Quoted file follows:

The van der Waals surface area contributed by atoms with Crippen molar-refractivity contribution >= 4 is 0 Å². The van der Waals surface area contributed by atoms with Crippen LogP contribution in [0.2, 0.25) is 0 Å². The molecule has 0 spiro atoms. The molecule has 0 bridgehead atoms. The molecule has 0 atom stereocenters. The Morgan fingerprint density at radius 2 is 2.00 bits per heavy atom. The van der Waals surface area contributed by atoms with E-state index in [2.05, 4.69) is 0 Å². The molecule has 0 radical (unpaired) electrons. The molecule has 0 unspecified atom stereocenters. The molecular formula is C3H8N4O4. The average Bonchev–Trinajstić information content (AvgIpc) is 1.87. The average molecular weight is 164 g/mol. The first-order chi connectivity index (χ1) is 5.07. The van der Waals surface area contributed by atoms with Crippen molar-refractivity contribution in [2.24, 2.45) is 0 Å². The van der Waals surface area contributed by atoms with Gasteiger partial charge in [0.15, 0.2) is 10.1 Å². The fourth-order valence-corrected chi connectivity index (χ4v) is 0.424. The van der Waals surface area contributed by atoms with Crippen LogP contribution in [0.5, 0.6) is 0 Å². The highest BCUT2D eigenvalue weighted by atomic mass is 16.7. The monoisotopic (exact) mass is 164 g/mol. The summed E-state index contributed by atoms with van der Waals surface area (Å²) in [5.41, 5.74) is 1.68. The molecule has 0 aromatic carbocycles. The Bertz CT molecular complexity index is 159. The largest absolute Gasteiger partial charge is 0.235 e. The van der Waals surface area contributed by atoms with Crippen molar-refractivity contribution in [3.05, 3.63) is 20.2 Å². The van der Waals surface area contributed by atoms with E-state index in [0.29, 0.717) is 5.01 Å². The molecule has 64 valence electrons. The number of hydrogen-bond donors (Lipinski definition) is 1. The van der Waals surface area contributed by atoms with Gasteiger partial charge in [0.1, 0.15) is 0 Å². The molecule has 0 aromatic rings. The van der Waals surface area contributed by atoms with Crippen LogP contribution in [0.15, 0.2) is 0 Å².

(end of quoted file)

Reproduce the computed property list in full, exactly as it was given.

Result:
The van der Waals surface area contributed by atoms with Crippen molar-refractivity contribution >= 4 is 0 Å². The van der Waals surface area contributed by atoms with Crippen LogP contribution in [0.2, 0.25) is 0 Å². The molecule has 0 spiro atoms. The molecule has 0 bridgehead atoms. The molecule has 0 atom stereocenters. The Morgan fingerprint density at radius 2 is 2.00 bits per heavy atom. The van der Waals surface area contributed by atoms with E-state index in [2.05, 4.69) is 0 Å². The molecule has 0 radical (unpaired) electrons. The molecule has 0 unspecified atom stereocenters. The molecular formula is C3H8N4O4. The average Bonchev–Trinajstić information content (AvgIpc) is 1.87. The average molecular weight is 164 g/mol. The first-order chi connectivity index (χ1) is 5.07. The van der Waals surface area contributed by atoms with Crippen molar-refractivity contribution in [2.24, 2.45) is 0 Å². The van der Waals surface area contributed by atoms with Gasteiger partial charge in [0.15, 0.2) is 10.1 Å². The fourth-order valence-corrected chi connectivity index (χ4v) is 0.424. The van der Waals surface area contributed by atoms with Crippen LogP contribution in [0.5, 0.6) is 0 Å². The highest BCUT2D eigenvalue weighted by atomic mass is 16.7. The monoisotopic (exact) mass is 164 g/mol. The summed E-state index contributed by atoms with van der Waals surface area (Å²) in [5.41, 5.74) is 1.68. The molecule has 0 aromatic carbocycles. The Bertz CT molecular complexity index is 159. The largest absolute Gasteiger partial charge is 0.235 e. The van der Waals surface area contributed by atoms with Crippen molar-refractivity contribution in [3.05, 3.63) is 20.2 Å². The van der Waals surface area contributed by atoms with E-state index in [0.29, 0.717) is 5.01 Å². The molecule has 64 valence electrons. The number of hydrogen-bond donors (Lipinski definition) is 1. The van der Waals surface area contributed by atoms with Gasteiger partial charge in [0.1, 0.15) is 0 Å². The molecule has 0 aromatic rings. The van der Waals surface area contributed by atoms with Crippen LogP contribution in [0.15, 0.2) is 0 Å².